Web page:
Trend: a general-purpose, efficient trend graph

trend is a general-purpose, efficient trend graph for “live” data. Data is read in ASCII form from a file or continuously from a FIFO and displayed in real-time into a multi-pass trend (much like a CRT oscilloscope). trend can be used as a rapid analysis tool for progressive or time-based data series together with trivial scripting.

Features and requirements


  • OpenGL graphics
  • Automatic or fixed graph scaling
  • Two graph scrolling, shading and filling modes
  • Configurable colours/grid
  • Flexible input
  • Interactivity



Cd into the distribution’s “src” directory and execute “make”.

Compiler optimisations are left to the user. Set your standard compiler flags (CPPFLAGS/CXXFLAGS/LDFLAGS) before building.

Copy the resulting “src/trend” executable and trend’s manual “trend.1” where appropriate.

trend should work on any POSIX/OpenGL capable system.

Usage examples

Some simple example scripts are included in the package. Within the “examples” directory you can find:

./mem <seconds>:

Print-out active memory (incl. swap) of a linux kernel using /proc/meminfo using Perl each tenth of second or the specified number of seconds.

./imem <seconds>:

The same using pmval from Peformance Co-Pilot.

./net <seconds> [if]:

Show network usage (in and out) in bytes using /proc/net/dev using Perl (the default network interface if you don’t specify any is eth0).


A more complicated example I use to display server production times without particular requirements (the log is parsed and displayed in realtime).

./timeq [-s] <seconds>:

Time-quantize ASCII input: show an average (or total with -s) for received values (from stdin) in the specified time-lapse. A common example of usage would be in conjunction with the preceding “tstimes”, or see the following example with apache. Note that timeq outputs binary values to avoid double-parses (see/use -fd on the command line). The ASCII parser is not as flexible as trend’s and requires each value to be in a separated line. Do not use this sample implementation for any serious work.

In the following example we will display the latest two minutes of network activity (with the first one being in front of the other) sampled each tenth of second:

./examples/net 0.1 | trend -c2a -Lin,out - 1200 600

To display the number of current active processes over time you can do:

(while true; do ps -A | wc -l; sleep 1; done) | trend - ...

Bytes roughly transferred each minute on an apache server?:

tail -f access.log | \
  sed -une 's/.* \([0-9][0-9]*\) [0-9]*$/\1/p' | \
  ./examples/timeq -s 60 | trend -fd -d - 60x24

An example of using snmpdelta from the NET-SNMP utilities to monitor a remote IF-MIB network interface:

snmpdelta -v1 -CT -c public router ifInOctets.1 | trend - ...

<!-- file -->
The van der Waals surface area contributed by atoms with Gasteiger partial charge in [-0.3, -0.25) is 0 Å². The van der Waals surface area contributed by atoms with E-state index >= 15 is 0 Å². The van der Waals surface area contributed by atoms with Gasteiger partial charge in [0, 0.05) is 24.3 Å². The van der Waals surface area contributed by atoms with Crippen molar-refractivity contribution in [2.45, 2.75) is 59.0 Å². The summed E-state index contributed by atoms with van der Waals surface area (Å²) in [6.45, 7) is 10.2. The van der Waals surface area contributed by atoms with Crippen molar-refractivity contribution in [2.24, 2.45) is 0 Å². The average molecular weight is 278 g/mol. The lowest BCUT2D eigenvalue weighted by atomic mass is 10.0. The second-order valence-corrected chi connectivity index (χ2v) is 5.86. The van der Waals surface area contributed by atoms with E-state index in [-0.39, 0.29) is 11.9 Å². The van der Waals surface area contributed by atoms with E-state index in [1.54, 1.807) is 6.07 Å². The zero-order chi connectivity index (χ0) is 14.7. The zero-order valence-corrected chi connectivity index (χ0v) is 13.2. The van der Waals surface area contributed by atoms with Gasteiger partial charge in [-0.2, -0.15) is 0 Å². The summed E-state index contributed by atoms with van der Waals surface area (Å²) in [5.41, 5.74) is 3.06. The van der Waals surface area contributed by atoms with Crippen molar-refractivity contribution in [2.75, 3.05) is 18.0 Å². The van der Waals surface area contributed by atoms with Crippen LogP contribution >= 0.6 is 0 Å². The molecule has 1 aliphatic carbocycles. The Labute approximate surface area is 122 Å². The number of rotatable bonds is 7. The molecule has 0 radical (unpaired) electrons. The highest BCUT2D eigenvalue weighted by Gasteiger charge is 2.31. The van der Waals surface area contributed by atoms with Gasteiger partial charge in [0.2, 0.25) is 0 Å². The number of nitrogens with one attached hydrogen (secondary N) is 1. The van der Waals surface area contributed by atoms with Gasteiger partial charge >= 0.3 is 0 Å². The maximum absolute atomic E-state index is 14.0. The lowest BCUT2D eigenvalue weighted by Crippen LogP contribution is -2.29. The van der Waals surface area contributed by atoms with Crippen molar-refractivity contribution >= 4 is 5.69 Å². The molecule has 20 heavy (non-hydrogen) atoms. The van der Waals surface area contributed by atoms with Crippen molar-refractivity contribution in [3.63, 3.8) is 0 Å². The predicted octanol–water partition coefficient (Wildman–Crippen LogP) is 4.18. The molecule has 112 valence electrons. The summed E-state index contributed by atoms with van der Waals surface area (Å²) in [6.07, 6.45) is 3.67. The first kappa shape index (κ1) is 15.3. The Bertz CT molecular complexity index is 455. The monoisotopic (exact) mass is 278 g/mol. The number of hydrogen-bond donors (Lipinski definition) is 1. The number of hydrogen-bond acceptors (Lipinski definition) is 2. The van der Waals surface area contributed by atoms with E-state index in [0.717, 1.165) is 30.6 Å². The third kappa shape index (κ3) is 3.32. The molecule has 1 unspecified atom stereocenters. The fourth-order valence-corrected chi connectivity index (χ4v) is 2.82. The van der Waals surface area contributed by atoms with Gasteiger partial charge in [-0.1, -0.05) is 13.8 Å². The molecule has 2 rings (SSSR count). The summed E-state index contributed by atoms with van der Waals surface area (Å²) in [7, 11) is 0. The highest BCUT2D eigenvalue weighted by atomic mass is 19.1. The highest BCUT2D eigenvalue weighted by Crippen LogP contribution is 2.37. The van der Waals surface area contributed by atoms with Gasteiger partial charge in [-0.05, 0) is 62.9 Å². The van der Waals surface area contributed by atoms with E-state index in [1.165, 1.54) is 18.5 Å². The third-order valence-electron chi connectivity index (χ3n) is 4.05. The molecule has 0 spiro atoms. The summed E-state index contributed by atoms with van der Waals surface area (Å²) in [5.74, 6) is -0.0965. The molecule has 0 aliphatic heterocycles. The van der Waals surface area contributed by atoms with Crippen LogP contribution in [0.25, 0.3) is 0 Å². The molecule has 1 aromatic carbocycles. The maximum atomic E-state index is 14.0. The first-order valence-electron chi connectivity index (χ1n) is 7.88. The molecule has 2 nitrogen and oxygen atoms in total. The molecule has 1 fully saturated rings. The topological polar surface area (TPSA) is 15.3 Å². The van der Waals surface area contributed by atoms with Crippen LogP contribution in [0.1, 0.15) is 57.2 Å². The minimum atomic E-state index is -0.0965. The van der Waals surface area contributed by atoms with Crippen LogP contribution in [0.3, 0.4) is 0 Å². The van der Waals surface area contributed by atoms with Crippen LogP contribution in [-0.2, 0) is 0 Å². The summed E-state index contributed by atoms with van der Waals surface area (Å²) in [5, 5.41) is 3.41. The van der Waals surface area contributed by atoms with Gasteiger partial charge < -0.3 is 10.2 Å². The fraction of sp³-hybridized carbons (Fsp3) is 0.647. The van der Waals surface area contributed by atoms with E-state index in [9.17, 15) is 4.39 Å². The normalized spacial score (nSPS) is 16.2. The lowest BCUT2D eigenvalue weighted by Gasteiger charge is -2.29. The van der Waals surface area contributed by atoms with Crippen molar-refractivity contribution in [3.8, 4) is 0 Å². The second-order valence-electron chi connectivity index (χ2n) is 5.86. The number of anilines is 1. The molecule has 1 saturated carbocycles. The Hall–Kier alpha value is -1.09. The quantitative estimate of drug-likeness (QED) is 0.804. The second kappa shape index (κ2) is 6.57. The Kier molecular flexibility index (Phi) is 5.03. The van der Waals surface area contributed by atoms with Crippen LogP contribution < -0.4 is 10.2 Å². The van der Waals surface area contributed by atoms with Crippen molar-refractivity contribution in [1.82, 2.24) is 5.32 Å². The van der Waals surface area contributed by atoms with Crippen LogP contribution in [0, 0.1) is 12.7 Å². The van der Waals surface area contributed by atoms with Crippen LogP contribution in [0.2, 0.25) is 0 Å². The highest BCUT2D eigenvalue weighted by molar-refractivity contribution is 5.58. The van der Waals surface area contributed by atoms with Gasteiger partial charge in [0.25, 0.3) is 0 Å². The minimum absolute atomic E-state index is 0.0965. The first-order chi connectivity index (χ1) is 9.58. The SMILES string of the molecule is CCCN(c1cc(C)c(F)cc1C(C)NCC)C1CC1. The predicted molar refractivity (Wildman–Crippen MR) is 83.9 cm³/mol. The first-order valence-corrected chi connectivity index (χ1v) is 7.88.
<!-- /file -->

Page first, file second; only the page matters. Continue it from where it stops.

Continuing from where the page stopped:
Alternatively, many (if not all) of the contributed MRTG scripts are a valuable resource to system administrators in particular.

Accurate timing

trend was designed with accuracy and speed in mind (I use it literally as a virtual oscilloscope). For this reasons trend offloads to the caller both the timing and sampling responsibility, allowing trend to be used for any purpose with maximum precision.

For the non-experts, the scripting convention of sleeping a fixed amount of time after sampling the value will lead to cumulative timing errors. ASCII input by itself adds a variable delay, so use binary formats when performance and latency are a concern.

General/support mailing list

If you feel to discuss improvements and suggestions, and/or test beta releases before announcement you can subscribe to trend-users by either sending an empty email to <>, using GMane (group “”) or by contacting the author at <>. The archives are accessible via web through or via news directly.


trend crashes on start with SIGBUS/SIGSEGV:

This problem experienced on some machines is caused by the new joystick support present in FreeGLUT 2.2.0. Either use standard GLUT, or upgrade to a later/cvs version of FreeGLUT (nightly snapshots are fine), where joystick initialisation has been made conditional.


Due to popular demand, here’s how the screen-shots as found in were generated:


Several instances of trend running under the ION window manager. Data source: /proc/ and mrtg-utils.


trend with the distribution graph active, showing a sine, tangent, random-incremental and random function.


trend -d fifo 1200 600, with the interactive examiners active. Input is from a custom board.


trend -S -I 0x00FF00 fifo 10000x3 on a ~700 pixels wide window (implicit 1x14 oversampling), showing buffer and visual latency in respect to the source (taken before the actual release).


Multiple instances of trend running as a server room monitoring system. Courtesy of Liam MacKenzie and

Further customisation and development

Almost all internal aspects and defaults of trend can be changed by modifying “defaults.hh” and recompiling. If you feel that a default should be changed or an internal constant be exposed contact me to make the change customizable instead.

trend’s GIT repository is publicly accessible at: